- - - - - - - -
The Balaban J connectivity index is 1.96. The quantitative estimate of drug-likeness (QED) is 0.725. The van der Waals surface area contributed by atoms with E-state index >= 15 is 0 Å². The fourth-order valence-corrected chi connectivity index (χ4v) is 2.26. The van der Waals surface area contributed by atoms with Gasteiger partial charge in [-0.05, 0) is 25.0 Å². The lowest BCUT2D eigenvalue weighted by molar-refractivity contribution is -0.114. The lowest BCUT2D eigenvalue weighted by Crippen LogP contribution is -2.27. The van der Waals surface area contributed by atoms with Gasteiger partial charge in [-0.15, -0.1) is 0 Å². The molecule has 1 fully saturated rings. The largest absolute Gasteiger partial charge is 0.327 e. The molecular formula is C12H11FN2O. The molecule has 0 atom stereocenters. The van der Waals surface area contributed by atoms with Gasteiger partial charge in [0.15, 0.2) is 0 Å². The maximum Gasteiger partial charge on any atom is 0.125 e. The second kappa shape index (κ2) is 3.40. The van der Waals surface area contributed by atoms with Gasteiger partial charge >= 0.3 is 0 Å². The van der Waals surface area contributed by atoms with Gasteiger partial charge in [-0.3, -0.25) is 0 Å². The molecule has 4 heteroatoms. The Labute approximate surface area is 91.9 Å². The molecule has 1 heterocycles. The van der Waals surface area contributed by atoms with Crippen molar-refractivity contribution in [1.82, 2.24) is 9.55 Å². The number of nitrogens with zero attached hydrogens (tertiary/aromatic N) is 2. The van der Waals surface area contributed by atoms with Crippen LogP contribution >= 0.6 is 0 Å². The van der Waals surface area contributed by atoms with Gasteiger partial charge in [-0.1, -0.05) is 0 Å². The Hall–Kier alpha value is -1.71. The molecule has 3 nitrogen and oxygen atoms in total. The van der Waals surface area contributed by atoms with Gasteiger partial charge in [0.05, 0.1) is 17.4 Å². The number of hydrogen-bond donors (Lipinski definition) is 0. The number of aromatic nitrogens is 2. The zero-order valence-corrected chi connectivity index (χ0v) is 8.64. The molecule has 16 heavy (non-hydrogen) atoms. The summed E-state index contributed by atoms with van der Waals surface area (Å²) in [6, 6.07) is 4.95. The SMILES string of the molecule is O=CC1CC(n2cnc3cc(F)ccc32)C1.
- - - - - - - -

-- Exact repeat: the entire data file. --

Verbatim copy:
The Balaban J connectivity index is 1.96. The quantitative estimate of drug-likeness (QED) is 0.725. The van der Waals surface area contributed by atoms with E-state index >= 15 is 0 Å². The fourth-order valence-corrected chi connectivity index (χ4v) is 2.26. The van der Waals surface area contributed by atoms with Gasteiger partial charge in [-0.05, 0) is 25.0 Å². The lowest BCUT2D eigenvalue weighted by molar-refractivity contribution is -0.114. The lowest BCUT2D eigenvalue weighted by Crippen LogP contribution is -2.27. The van der Waals surface area contributed by atoms with Gasteiger partial charge in [-0.15, -0.1) is 0 Å². The molecule has 1 fully saturated rings. The largest absolute Gasteiger partial charge is 0.327 e. The molecular formula is C12H11FN2O. The molecule has 0 atom stereocenters. The van der Waals surface area contributed by atoms with Gasteiger partial charge in [0.15, 0.2) is 0 Å². The maximum Gasteiger partial charge on any atom is 0.125 e. The second kappa shape index (κ2) is 3.40. The van der Waals surface area contributed by atoms with Gasteiger partial charge >= 0.3 is 0 Å². The van der Waals surface area contributed by atoms with Gasteiger partial charge in [-0.3, -0.25) is 0 Å². The molecule has 4 heteroatoms. The Labute approximate surface area is 91.9 Å². The molecule has 1 heterocycles. The van der Waals surface area contributed by atoms with Crippen molar-refractivity contribution in [1.82, 2.24) is 9.55 Å². The number of nitrogens with zero attached hydrogens (tertiary/aromatic N) is 2. The van der Waals surface area contributed by atoms with Crippen LogP contribution >= 0.6 is 0 Å². The van der Waals surface area contributed by atoms with Gasteiger partial charge in [-0.1, -0.05) is 0 Å². The Hall–Kier alpha value is -1.71. The molecule has 3 nitrogen and oxygen atoms in total. The van der Waals surface area contributed by atoms with Gasteiger partial charge in [0.05, 0.1) is 17.4 Å². The number of hydrogen-bond donors (Lipinski definition) is 0. The number of aromatic nitrogens is 2. The zero-order valence-corrected chi connectivity index (χ0v) is 8.64. The molecule has 16 heavy (non-hydrogen) atoms. The summed E-state index contributed by atoms with van der Waals surface area (Å²) in [6, 6.07) is 4.95. The SMILES string of the molecule is O=CC1CC(n2cnc3cc(F)ccc32)C1.